A nationwide patient survey highlights the lengthy and often inaccurate diagnosis of interstitial lung disease (ILD), as well as the emotional stress it causes in patients.
The research, “Barriers to timely diagnosis of interstitial lung disease in the real world: the INTENSITY survey,” was published in the journal BMC Pulmonary Medicine.
The Interstitial Lung Disease Patient Diagnostic Journey (INTENSITY) survey quantified the challenges of diagnosing ILD and was conducted through a collaboration between the Pulmonary Fibrosis Foundation and Veracyte, a genomic diagnostics company.
Idiopathic pulmonary fibrosis (IPF) is a chronic type of ILD that causes progressive scarring of the lungs. Diagnosis of IPF is currently done with high-resolution computed tomography (HRCT), which frequently leads to inconclusive diagnosis. Because of that, patients often need to undergo risky surgeries to confirm their disease. Others are too frail for such an invasive approach, leading to potential misdiagnosis and ineffective treatment.
Researchers conducted the online INTENSITY survey to evaluate the challenges involved in ILD diagnosis, such as the obstacles and time needed for accurate diagnosis, as well as the physical and emotional toll on patients.
INTENSITY included 600 ILD patients — 300 men (median age 69 years) and 300 women (median age 63 years); 279 (47 percent) of whom had IPF. Most patients had been diagnosed in the prior two to five years.
Results showed that 43 percent of patients had to wait more than a year from the onset of the first symptoms, mainly shortness of breath and cough, until diagnosis. Almost one in every five (19 percent) waited three or more years for a correct diagnosis.
Furthermore, more than half of the patients (55 percent) reported at least one misdiagnosis before receiving a correct diagnosis, with 38 percent receiving at least two misdiagnoses.
Importantly, 21 percent of the respondents with IPF reported receiving treatment with systemic corticosteroids prior to diagnosis. Such therapy can be harmful for IPF patients.
“Our results show that the typical diagnostic experience for patients with ILD, including IPF, is characterized by considerable delays, frequent misdiagnosis, exposure to costly and invasive diagnostic procedures and substantial use of healthcare resources,” Gregory P. Cosgrove, MD, the study’s lead author, said in a press release. Cosgrove is chief medical officer at the Pulmonary Fibrosis Foundation.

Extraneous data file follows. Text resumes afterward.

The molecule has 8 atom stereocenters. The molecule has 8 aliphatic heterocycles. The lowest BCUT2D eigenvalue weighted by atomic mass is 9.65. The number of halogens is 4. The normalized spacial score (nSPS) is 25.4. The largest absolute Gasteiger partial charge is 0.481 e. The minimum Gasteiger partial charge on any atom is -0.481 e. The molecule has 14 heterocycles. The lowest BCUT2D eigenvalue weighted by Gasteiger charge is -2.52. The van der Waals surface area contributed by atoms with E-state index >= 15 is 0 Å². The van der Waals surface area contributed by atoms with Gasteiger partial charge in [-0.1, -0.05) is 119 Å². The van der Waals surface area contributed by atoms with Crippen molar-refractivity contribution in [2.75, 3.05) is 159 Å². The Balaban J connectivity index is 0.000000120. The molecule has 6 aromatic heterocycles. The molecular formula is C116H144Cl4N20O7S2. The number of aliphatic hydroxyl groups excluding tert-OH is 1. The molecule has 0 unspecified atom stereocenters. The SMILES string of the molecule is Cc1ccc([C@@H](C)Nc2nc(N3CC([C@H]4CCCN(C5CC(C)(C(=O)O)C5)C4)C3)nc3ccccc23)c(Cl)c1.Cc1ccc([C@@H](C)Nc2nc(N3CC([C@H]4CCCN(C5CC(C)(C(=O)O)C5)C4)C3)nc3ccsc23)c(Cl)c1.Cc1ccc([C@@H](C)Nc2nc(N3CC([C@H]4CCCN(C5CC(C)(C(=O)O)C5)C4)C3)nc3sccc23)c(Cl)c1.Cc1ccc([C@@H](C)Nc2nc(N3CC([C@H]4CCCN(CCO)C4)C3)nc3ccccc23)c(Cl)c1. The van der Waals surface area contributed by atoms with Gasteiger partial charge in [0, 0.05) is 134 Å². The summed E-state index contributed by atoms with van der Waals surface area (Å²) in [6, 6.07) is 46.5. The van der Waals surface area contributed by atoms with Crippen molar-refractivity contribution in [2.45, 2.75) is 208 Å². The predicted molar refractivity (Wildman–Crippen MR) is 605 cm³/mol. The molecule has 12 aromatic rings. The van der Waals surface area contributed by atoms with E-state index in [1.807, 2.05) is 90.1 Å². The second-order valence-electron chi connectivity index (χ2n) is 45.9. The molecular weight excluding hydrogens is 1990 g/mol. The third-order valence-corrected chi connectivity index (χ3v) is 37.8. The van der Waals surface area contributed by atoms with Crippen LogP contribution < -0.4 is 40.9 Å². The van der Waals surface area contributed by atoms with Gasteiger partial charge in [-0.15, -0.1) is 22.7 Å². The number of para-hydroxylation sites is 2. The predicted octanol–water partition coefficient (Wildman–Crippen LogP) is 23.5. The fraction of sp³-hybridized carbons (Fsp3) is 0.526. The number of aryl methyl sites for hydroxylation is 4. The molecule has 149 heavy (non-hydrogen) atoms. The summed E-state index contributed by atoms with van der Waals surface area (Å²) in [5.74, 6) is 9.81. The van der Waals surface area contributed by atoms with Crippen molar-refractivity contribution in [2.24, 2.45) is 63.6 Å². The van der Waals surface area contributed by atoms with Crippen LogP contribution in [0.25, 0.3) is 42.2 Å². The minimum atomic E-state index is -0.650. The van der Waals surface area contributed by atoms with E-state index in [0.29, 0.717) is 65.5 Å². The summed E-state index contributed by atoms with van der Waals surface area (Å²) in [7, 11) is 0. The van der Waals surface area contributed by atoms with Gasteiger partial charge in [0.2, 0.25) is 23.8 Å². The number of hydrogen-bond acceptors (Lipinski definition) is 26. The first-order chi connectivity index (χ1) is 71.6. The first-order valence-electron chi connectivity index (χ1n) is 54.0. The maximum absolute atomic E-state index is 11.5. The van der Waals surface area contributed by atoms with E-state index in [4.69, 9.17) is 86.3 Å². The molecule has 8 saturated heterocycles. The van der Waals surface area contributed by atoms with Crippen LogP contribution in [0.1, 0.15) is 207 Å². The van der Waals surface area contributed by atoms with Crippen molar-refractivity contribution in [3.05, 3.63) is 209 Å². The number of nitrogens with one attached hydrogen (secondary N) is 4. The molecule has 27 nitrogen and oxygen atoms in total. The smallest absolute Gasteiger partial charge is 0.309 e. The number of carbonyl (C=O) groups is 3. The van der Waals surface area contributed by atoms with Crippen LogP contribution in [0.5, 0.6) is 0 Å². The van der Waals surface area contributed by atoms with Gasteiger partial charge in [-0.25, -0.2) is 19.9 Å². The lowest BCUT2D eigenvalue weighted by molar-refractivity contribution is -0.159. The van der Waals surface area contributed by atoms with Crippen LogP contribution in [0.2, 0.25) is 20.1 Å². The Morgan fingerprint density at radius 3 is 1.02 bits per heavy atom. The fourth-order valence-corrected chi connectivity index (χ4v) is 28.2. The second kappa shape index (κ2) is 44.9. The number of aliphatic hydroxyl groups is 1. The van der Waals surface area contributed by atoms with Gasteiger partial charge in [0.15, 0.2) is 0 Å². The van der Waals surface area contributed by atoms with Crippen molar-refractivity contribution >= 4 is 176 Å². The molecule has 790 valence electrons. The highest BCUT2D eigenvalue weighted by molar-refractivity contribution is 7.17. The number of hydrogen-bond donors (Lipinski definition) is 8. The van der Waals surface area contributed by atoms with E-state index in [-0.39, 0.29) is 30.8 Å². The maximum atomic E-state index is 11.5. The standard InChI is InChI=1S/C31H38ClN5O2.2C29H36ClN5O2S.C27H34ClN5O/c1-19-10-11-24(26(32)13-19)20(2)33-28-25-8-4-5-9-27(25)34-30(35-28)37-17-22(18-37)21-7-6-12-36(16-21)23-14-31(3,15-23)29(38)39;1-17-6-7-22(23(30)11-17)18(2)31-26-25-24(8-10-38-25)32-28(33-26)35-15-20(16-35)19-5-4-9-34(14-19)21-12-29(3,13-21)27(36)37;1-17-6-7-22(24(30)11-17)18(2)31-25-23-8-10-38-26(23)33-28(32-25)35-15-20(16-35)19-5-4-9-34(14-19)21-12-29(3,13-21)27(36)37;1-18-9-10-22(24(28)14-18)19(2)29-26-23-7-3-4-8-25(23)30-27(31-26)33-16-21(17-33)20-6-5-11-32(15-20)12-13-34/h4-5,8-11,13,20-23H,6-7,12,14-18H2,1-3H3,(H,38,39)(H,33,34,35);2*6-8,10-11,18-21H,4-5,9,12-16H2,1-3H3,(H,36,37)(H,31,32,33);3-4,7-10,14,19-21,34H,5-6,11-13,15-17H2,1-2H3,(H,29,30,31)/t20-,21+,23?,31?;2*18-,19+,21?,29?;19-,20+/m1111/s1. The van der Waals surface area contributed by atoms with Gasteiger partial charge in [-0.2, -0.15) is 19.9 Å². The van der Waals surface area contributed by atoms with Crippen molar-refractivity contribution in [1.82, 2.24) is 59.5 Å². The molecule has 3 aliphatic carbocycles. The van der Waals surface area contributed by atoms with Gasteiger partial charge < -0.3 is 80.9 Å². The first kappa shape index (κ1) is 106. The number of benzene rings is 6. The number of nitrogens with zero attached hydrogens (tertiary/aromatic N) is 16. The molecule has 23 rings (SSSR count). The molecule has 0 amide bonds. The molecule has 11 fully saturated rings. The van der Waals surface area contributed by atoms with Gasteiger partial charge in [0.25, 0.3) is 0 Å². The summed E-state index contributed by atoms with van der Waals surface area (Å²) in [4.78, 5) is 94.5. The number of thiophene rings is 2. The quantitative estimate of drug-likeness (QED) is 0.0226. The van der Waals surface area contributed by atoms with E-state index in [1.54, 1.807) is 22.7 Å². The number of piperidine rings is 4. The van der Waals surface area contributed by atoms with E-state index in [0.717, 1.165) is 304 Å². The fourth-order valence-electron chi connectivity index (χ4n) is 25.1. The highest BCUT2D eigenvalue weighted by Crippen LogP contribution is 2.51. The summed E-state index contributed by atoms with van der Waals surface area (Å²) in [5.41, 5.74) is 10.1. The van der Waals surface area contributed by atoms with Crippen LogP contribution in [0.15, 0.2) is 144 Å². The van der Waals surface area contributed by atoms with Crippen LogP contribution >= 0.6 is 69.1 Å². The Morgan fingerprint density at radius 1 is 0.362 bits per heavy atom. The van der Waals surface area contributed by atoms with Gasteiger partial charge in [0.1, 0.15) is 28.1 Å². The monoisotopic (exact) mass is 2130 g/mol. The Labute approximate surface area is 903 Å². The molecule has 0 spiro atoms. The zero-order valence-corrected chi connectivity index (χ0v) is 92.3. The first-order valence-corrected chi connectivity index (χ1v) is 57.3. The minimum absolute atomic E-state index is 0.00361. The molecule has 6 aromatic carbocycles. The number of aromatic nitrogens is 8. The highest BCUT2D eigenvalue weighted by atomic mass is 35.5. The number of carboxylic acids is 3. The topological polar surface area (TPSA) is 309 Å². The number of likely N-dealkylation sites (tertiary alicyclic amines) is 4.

The results also showed that although an accurate diagnosis of ILD was primarily done by a pulmonologist (88 percent of the cases), multiple prior visits to a primary care physician were frequent, with 30 percent of patients making four or more visits before referral to a specialist.
“These findings underscore the need for physician education, practical clinical guidelines, and improved diagnostic tools that increase the speed and accuracy of diagnosis and facilitate early therapeutic intervention,” the researchers wrote.
Concerning examinations conducted before diagnosis, patients underwent an average of six lung function tests, five chest X-rays, and two bronchoscopies. Furthermore, 61 percent of ILD patients underwent invasive procedures, including surgical lung biopsy.
More than 80 percent of patients had emotional stress associated with the difficulty in obtaining an accurate diagnosis. Also, 28 percent revealed that the time spent on medical appointments and doing diagnostic procedures contributed to their decision to apply for disability benefits or retirement.
“The publication of these findings underscores the tremendous need for patients with suspected IPF to get clearer answers faster so that they can receive the treatment they need and avoid potentially harmful diagnostic procedures and treatment,” said Bonnie Anderson, chairman and CEO at Veracyte.
Aiming to improve IPF diagnosis without requiring surgery and to reduce healthcare costs, Veracyte introduced its Envisia Genomic Classifier in October 2016. This technology uses samples collected from less-invasive bronchoscopies.
Veracyte previously reported the validity of the Classifier tool in the diagnosis of IPF and lung cancer.